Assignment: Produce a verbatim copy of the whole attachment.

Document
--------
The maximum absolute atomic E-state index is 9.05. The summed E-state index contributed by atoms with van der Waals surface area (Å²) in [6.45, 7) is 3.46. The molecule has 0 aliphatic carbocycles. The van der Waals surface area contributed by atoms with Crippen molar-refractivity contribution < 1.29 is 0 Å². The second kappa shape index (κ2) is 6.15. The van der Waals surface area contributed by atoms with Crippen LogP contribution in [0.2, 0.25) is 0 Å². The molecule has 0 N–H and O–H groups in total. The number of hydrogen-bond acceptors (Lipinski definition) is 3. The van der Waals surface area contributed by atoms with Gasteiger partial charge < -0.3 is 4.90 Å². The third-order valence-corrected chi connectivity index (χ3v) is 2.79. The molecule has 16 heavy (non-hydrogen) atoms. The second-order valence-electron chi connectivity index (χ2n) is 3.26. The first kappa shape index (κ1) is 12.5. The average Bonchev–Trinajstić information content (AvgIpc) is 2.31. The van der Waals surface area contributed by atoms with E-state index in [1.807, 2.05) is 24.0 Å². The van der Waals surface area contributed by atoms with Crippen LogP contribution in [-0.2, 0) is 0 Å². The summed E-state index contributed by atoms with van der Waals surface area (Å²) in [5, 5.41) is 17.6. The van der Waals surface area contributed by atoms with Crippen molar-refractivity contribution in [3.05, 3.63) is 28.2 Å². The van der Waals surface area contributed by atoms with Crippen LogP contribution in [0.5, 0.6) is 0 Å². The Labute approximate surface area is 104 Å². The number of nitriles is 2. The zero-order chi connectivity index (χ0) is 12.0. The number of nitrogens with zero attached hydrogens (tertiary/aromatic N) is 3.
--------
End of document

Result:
The maximum absolute atomic E-state index is 9.05. The summed E-state index contributed by atoms with van der Waals surface area (Å²) in [6.45, 7) is 3.46. The molecule has 0 aliphatic carbocycles. The van der Waals surface area contributed by atoms with Crippen molar-refractivity contribution < 1.29 is 0 Å². The second kappa shape index (κ2) is 6.15. The van der Waals surface area contributed by atoms with Crippen LogP contribution in [0.2, 0.25) is 0 Å². The molecule has 0 N–H and O–H groups in total. The number of hydrogen-bond acceptors (Lipinski definition) is 3. The van der Waals surface area contributed by atoms with Gasteiger partial charge < -0.3 is 4.90 Å². The third-order valence-corrected chi connectivity index (χ3v) is 2.79. The molecule has 16 heavy (non-hydrogen) atoms. The second-order valence-electron chi connectivity index (χ2n) is 3.26. The first kappa shape index (κ1) is 12.5. The average Bonchev–Trinajstić information content (AvgIpc) is 2.31. The van der Waals surface area contributed by atoms with E-state index in [1.807, 2.05) is 24.0 Å². The van der Waals surface area contributed by atoms with Crippen LogP contribution in [-0.2, 0) is 0 Å². The summed E-state index contributed by atoms with van der Waals surface area (Å²) in [5, 5.41) is 17.6. The van der Waals surface area contributed by atoms with Crippen molar-refractivity contribution in [3.05, 3.63) is 28.2 Å². The van der Waals surface area contributed by atoms with Crippen LogP contribution in [0.5, 0.6) is 0 Å². The Labute approximate surface area is 104 Å². The number of nitriles is 2. The zero-order chi connectivity index (χ0) is 12.0. The number of nitrogens with zero attached hydrogens (tertiary/aromatic N) is 3.